Sometimes you do have to break the mold to stand out but you should know the rules before you go crazy. And even radical approaches have a foundation in the essential principles of marketing.

When we first launched our Facebook page for Affinity Express, Unmana and I went by the book. Now that we’ve established a following of employees, clients and prospects, we are experimenting. We’ve implemented an icon rather than using our company logo and designed with Mel some art to encourage likes (if you search Google on this topic, see whose blog comes up!). We also tested advertising. Now we’re playing with the photo strip to feature winning Designs of the Quarter and will use the feature to promote our new Affinity Express ELITE initiative in the coming weeks. We’ll keep trying new things but keep the basics in place.

Aside from having some principles in common with marketing, baking gives me a chance to think through a problem or a project while kneading dough, waiting for egg whites to whip or watching cookies brown just the right amount. As I wrap up my week so I can head to the kitchen, I know I’ll be thinking through the content of strategy presentation I have to deliver in a few weeks. When my hands are busy and the smell of sweet treats fills the air, solutions appear suddenly . . . and so does my family, which is an added bonus.

Do you have a hobby that applies to your profession?

Here’s my recipe for s’more brownies

2/3 cup cocoa

1-1/2 cups flour

1 teaspoon baking powder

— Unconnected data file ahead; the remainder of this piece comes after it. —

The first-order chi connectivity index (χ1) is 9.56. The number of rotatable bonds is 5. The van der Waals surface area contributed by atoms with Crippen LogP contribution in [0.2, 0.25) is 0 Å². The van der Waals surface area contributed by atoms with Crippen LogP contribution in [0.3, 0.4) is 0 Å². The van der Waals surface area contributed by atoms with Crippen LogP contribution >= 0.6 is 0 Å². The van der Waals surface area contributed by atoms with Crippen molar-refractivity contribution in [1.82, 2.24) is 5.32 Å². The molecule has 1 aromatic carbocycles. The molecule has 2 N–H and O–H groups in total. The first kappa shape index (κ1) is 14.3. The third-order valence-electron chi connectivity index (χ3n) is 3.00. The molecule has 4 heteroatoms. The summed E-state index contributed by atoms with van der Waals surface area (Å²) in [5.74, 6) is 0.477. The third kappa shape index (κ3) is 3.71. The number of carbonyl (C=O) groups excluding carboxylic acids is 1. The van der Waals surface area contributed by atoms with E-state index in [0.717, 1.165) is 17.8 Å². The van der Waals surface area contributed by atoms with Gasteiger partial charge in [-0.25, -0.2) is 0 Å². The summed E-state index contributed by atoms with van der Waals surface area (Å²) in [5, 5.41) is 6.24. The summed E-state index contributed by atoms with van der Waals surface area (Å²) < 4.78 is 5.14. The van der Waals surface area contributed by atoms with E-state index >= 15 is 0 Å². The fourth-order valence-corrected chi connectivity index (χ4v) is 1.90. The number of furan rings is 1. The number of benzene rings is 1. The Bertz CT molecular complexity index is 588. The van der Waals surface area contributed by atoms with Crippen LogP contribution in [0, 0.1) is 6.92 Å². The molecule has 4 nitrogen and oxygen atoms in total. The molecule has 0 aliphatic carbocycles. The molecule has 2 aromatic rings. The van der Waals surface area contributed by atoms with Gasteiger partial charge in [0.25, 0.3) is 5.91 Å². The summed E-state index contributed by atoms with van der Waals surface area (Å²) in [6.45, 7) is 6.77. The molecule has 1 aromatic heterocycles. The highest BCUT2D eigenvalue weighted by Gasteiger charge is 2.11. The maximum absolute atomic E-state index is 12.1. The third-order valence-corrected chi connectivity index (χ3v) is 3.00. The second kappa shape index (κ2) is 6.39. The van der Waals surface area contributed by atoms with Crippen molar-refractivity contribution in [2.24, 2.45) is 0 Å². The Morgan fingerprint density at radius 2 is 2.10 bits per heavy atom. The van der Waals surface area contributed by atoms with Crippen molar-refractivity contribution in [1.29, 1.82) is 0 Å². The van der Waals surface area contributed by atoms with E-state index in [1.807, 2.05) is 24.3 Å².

½ teaspoon salt

2 cups sugar

1 cup butter

4 eggs

2 teaspoons vanilla

6 ounces semi-sweet chocolate

1 cup cream

1 package large marshmallows

1 cup crushed graham crackers

Preheat oven to 350 degrees.  Line two 8×8-inch glass pans with foil and coat  with vegetable oil spray. 

Sift first four ingredients together in small bowl.  Cream sugar and butter together.  Add eggs one at a time, then vanilla.  Mix in dry ingredients.  Pour into pans and bake 30-35 minutes.

Melt chocolate in microwave.  Slice marshmallows in half and top brownies.  Place under broiler until golden or use kitchen blow torch.  Drizzle melted chocolate over and sprinkle with graham crumbs.

About Kelly Glass
Kelly has been vice president of Marketing at Affinity Express for nine years now. She drives company strategy and all marketing activities.

2 Responses to A Five-Step Recipe for Marketing Success

  1. I like the content of the post, so yummy. What other ingredients of that juicy raspberry pie made of? I wanted to try it at home.

  2. Kelly Glass says:

    Thanks, Francis. Here the recipe for you. It’s pretty easy if you use purchased pie crust dough!

    KG

    Raspberry Pie

    1 15-ounce package pie crusts
    4 cups raspberries
    ¾ to 1 cup sugar
    3 T quick-cooking tapioca
    2 T butter, melted
    Vanilla ice cream

    Preheat oven to 375 degrees. Combine berries, sugar, tapioca and melted butter. Toss to combine.

    Unroll bottom crust and fit into pan. Trim and add filling. Roll remaining crust out and cut into lattice strips. Press to adhere to bottom crust. Cover edges of pie with foil to prevent burning.

    Place on pan to catch any dripping and bake 25 minutes. Remove foil and bake 20-25 minutes more. Cool for 30 minutes and serve with ice cream.